I am fascinated with children’s books. I have kept all my childhood books, my almost three-year-old son already has a considerable collection and I have started to even buy him books to save for later. Yes, you could say the children’s books in our home are as much for him as they are for me. And there are many beautiful ones. But when Vlad Niculescu recently recommended me William Grill’s book, The Wolves of Currumpaw, I had no idea that I was in for a complete shift of view on children’s books, illustration and storytelling.
Book cover craftsmanship (or why we should definitely judge a book by its looks). “I like how some of the American Indians’ blankets and tapestries tell stories or contain symbolic imagery. I wanted this to be an obvious connection as their culture and art ties in with the historical and environmental theme of the book.”
My son loves drawing, colouring and experimenting with colour: his cows are red, his squirrels are mauve, his zebras are blue. Quite a statement! And I love it. But when I first saw him drawing a pink horse, I made one of those monumental mistakes I have been trying not to make as a parent: I told him “Don’t draw it like that, there is no pink horse!” As soon as I finished my phrase, I realised the enormity of my narrow-mindedness and misjudgement – discouraging my child to explore his own ideas and feelings, to express himself, to give free rein to his imagination. Because, at this age, kids’ drawings are characterized by absolute freedom and their lack of resemblance to the real world. Children do not try to capture what they see but rather what they imagine, experimenting with colours and shapes, and, yes, green cats and five-legged dogs. It’s complete freedom of the mind, something priceless that we, as we grow up, will try the rest of our lives to recapture without succeeding.
This is the kind of creative freedom William Grill’s illustrations evoke. Not that they don’t reflect reality (all the more so that his book is based on real events and his images show an obsessive attention for details), but his style of drawing, those effortless, unrestrained, natural-flowing, child-like (in the best possible meaning) strokes of pencil leave enough room to the imagination. It’s the most striking feeling.
“While looking out over the Corrumpa I knew I this view had to be the shot that established Lobo surveying his kingdom.”
The Wolves of Currumpaw is based on a true story, but made accessible to children – a re-telling of Ernest Thompson Seton’s wilderness drama Lobo, the King of Currumpaw, originally published in 1898. The book is about a notorious wolf pack and the man hired to trap their leader. This is the tale of how one remarkable wolf changed a hunter’s life and led to the formation of wildlife conservation societies across America. It is a fascinating book as much as it is deeply moving and educational, provoking feelings of empathy for the wild life and outlining the importance of respecting nature and cultural diversity.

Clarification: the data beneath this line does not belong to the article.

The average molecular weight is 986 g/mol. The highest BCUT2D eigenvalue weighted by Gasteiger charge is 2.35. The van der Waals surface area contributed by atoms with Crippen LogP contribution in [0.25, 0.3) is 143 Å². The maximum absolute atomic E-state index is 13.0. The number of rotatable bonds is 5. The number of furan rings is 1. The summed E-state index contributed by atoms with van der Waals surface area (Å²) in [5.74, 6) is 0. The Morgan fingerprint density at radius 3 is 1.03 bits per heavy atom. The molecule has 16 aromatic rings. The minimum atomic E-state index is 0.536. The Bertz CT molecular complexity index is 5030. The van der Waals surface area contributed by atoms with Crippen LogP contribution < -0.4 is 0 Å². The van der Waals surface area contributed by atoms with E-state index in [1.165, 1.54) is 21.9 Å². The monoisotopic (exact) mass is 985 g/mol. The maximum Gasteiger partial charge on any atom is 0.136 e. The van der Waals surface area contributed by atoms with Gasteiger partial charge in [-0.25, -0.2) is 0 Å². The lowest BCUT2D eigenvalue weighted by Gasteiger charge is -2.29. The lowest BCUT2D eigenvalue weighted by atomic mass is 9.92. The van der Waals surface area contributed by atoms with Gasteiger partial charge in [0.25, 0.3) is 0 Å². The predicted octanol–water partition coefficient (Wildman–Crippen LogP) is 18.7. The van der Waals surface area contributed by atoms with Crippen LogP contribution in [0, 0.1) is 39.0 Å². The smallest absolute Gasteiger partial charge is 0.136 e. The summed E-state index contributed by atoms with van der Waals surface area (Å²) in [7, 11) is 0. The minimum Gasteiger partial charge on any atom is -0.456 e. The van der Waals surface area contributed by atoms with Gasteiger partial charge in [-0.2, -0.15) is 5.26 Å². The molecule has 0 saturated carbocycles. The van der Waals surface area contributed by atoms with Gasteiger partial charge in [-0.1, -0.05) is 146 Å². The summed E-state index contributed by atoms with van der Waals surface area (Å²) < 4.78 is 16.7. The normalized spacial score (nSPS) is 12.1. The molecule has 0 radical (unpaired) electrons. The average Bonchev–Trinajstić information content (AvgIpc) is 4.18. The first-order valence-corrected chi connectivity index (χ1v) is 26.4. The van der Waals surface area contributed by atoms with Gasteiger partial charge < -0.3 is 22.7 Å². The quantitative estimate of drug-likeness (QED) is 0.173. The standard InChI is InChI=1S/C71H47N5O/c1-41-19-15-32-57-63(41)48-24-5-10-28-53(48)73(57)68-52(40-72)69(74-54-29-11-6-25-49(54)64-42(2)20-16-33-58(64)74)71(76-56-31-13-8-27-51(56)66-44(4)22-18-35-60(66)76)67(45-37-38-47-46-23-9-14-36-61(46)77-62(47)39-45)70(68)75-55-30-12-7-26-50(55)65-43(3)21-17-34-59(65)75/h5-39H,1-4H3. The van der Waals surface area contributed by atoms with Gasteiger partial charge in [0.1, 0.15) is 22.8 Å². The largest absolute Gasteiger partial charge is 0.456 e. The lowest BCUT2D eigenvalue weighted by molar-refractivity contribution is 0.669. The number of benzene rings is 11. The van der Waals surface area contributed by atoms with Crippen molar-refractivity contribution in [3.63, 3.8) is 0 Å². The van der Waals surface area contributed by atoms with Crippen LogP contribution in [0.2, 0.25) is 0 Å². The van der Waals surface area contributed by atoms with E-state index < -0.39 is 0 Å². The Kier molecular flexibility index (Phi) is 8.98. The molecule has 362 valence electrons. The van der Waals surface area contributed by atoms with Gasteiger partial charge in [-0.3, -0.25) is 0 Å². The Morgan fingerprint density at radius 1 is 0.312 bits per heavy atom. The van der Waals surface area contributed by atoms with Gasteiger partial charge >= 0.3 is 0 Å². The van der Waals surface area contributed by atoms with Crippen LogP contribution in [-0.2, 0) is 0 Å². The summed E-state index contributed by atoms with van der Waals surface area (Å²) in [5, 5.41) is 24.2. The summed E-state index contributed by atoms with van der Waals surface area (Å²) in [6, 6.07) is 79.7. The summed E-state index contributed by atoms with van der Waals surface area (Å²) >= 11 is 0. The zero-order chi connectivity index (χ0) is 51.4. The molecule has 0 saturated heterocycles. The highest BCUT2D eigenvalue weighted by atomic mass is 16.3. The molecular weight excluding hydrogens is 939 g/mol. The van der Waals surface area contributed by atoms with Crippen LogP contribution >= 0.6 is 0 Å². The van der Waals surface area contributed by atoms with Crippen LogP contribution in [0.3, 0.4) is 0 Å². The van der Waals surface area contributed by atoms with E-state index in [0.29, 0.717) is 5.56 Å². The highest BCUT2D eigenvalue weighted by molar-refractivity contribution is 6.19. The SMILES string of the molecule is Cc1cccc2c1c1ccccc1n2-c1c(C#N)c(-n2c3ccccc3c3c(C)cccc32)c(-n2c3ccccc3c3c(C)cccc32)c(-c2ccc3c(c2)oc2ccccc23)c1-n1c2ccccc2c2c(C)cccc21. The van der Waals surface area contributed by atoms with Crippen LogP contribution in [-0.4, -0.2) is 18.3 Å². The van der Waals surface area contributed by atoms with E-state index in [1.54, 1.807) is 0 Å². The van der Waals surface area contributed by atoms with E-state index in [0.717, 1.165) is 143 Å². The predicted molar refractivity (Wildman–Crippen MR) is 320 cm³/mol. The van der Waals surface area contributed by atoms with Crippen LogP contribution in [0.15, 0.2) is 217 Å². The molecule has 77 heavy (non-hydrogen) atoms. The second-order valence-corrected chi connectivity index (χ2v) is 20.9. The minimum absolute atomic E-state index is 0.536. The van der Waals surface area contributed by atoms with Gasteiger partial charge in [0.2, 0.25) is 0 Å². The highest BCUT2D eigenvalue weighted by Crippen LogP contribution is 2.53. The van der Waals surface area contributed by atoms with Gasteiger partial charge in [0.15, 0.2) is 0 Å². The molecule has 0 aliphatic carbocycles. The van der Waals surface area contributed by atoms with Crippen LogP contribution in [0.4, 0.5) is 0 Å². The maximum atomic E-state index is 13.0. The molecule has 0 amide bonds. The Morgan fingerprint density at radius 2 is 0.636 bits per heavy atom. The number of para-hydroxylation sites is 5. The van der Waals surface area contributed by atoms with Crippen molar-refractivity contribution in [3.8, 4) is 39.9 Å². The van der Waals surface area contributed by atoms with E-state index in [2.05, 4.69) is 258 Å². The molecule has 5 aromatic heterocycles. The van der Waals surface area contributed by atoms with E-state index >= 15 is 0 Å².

William’s own text accompanies his drawings, but the images could very well tell the story without the help of words, as they form a complex and complete visual narrative that captures your interest, eye and imagination from the very first to the very last one.
And what’s even more extraordinary is that, as William Grill confessed in an interview for The Telegraph after his first published work, Shackleton’s Journey (another beauty of a book that’s next on my list), for the author, the idea of narrative non-fiction grew out of his struggle with reading. “I’m dyslexic so most of what I read when younger was comics and graphic novels. I watched a lot of animation. I was intimidated by books but I still liked stories, so that’s how the book came about. Me being such a bad reader shaped the look of the book: I had to draw everything out and explain it through pictures, to make it as clear as I could.”
As part of the research for his book, William went to New Mexico where he drew the wolves at Wild Spirit Wolf sanctuary. “I like the pressure of drawing from life and the way it forces you to engage and make decisions quickly, it’s a great way to absorb what you’re seeing. I can remember far more about a place from a drawing than a photo; what I was thinking, the intensity of the sun to ravens croaking,” he told The Guardian.
I agree. As much as I love photography, it’s always been drawing and illustration that I have felt more strongly about. Illustration is a different mindset, not as accessible, instant and easy to alternate than photography, and it really speaks to the viewer on a more personal level. And when it comes to children, there really is nothing that can sparkle their creativity the way painting, drawing or a beautifully illustrated book can. You just have to hold The Wolves of Currumpaw in your hands to understand why. Every single detail, from the cloth spine, to the cover artwork, feels very much hand-crafted. It helps children dream.
“One of the most memorable parts of the trip was going for a walk up Rabbit Ear Mountain as the moon came out. The huge moonlight sky sparked my imagination; of wolves howling and running through the night.”
illustrations by William Grill / photos from the book “The Wolves of Currumpaw”